Colonial Recommendations for Clabbered milk – Mid-19th Century

In a part of central Africa that is in the highlands of present-day Uganda, Sir Baker was forced, in the mid-19th Century, to await the resolution of politically motivated delays before he could continue his search for the source of the Nile.

During this delay we again find him using his time in explaining  local food processing techniques and ways to enhance them.  In this case, milk.

My cow that I had received from Kamrasi [a local king in what is now Uganda] gave plenty of  milk, and every second day we were enabled to make a small  cheese about the size of a six-pound cannon-shot.

Sir Baker on his way, having been given permission and a local cow to ride by Kamrasi. Source:

The  abundance of milk made a rapid change in our appearance;  and Kisoona, although a place of complete “ennui,” was a  delightful change after the privations of the last four  months. Every week the king sent me an ox and a quantity  of flour [either maize, sorghum or millet] for myself and people, and the whole party grew fat.

We used the milk native fashion, never drinking it until  curdled;–taken in this form it will agree with the most  delicate stomach, but if used fresh in large quantities it  induces biliousness. [Milk is similarly drunk here in Burundi; traditional wooden milk containers for holding curdled milk are shown in the picture:

House of a local Burundian notable. Wooden containers for making clabbered milk are on the rear shelf. Source: Hans Baumann, ca. 1910

The young girls of thirteen and fourteen  that are the wives of the king are not appreciated unless  extremely fat–they are subjected to a regular system of  fattening in order to increase their charms; thus at an early  age they are compelled to drink daily about a gallon of  curdled milk, the swallowing of which is frequently enforced  by the whip; the result is extreme obesity. [This practice is still found today in parts of Africa.]

In hot climates  milk will curdle in two or three hours if placed in a vessel  that has previously contained sour milk. When curdled it  should be well beaten together until it assumes the appearance of cream; in this state, if seasoned with a little appearance of cream; in this state, if seasoned with a little  salt, it is most nourishing and easy of digestion. The Arabs  invariably use it in this manner, and improve it by the  addition of red pepper. The natives of Unyoro [part of current-day Uganda] will not eat red  pepper, as they believe that men and women become barren  by its use.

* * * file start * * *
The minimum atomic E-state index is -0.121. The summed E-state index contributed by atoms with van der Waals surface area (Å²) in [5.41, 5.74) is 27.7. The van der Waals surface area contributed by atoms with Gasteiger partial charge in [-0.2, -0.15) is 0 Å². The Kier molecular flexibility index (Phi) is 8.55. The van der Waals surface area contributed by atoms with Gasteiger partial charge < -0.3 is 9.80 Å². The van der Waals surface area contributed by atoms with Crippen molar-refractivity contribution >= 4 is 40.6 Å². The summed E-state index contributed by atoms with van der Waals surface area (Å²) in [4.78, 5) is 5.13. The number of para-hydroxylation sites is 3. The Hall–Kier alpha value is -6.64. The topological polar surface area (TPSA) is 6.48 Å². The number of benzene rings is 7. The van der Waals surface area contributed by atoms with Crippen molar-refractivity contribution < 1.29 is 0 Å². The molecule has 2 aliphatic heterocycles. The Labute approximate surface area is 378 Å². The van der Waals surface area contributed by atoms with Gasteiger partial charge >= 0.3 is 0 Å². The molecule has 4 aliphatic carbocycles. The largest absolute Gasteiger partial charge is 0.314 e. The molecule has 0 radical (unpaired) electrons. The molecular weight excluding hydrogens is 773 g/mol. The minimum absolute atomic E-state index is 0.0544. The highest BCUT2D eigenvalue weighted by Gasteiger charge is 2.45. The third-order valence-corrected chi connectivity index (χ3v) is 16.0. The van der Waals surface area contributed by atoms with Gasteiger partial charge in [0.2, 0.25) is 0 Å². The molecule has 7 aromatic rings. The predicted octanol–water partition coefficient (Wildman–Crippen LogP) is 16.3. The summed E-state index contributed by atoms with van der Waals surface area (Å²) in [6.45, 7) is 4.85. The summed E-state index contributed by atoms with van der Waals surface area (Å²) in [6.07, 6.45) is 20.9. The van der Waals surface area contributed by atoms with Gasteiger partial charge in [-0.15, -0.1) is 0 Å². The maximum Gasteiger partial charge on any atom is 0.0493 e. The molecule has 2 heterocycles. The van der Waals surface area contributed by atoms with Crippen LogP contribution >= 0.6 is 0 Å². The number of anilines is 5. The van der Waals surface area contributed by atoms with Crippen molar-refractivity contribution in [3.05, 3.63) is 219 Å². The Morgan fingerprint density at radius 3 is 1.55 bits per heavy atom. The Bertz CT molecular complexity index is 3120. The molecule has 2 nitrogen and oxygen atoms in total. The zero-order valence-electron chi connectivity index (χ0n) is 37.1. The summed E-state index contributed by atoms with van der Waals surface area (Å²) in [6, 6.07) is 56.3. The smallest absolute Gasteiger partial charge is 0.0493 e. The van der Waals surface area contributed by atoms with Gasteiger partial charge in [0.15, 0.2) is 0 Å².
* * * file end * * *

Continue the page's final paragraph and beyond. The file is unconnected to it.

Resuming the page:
… The butter [that was locally produced] was invariably packed in a plantain leaf, but  frequently the package was plastered with cow dung and  clay, which, when dry, formed a hard coating, and protected  it from the air; this gave it a bad flavour, and we returned it

Source:  The Albert N’Yanza, Great Basin of the Nile And Explorations of the Nile Sources. by Sir Samuel W. Baker, M.A., F.R.G.S.  Gold Medallist of the Royal Geographical Society.

Indigenous cattle of central Africa are of the Ankole breed – then and also today.  While they give little milk, they are highly resistant to a number of tropical diseases and parasites – a factor more important in the long run, than giving large quantities of milk.  This is a trade-off that many organizations and researchers who are involved in livestock improvement activities just haven’t fully appreciated.  This is just not the Northern Hemisphere.

Local Ankole cattle. Ankole have wonderfully long horns that are greatly admired, as are their various colorings - that can be black, white, brown and mottled. Source: Baumann ca. 1910


About dianabuja

With a group of BaTwa (pygmy) women potters, with whom we've worked to enhance production and sales of their wonderful pots - fantastic for cooking and serving. To see the 2 blogs on this work enter 'batwa pots' into the search engine located just above this picture. Blog entries throughout this site are about Africa, as well as about the Middle East and life in general - reflecting over 35 years of work and research in Africa and the Middle East – Come and join me!
This entry was posted in Africa-Central, Colonialism, Cuisine, Explorers & exploration, Food, Livestock, Recipes. Bookmark the permalink.

2 Responses to Colonial Recommendations for Clabbered milk – Mid-19th Century

  1. Melly says:

    The King would love me!! Already fattened up.

    Great read and love the photos too.


Leave a Reply

Fill in your details below or click an icon to log in: Logo

You are commenting using your account. Log Out /  Change )

Google+ photo

You are commenting using your Google+ account. Log Out /  Change )

Twitter picture

You are commenting using your Twitter account. Log Out /  Change )

Facebook photo

You are commenting using your Facebook account. Log Out /  Change )


Connecting to %s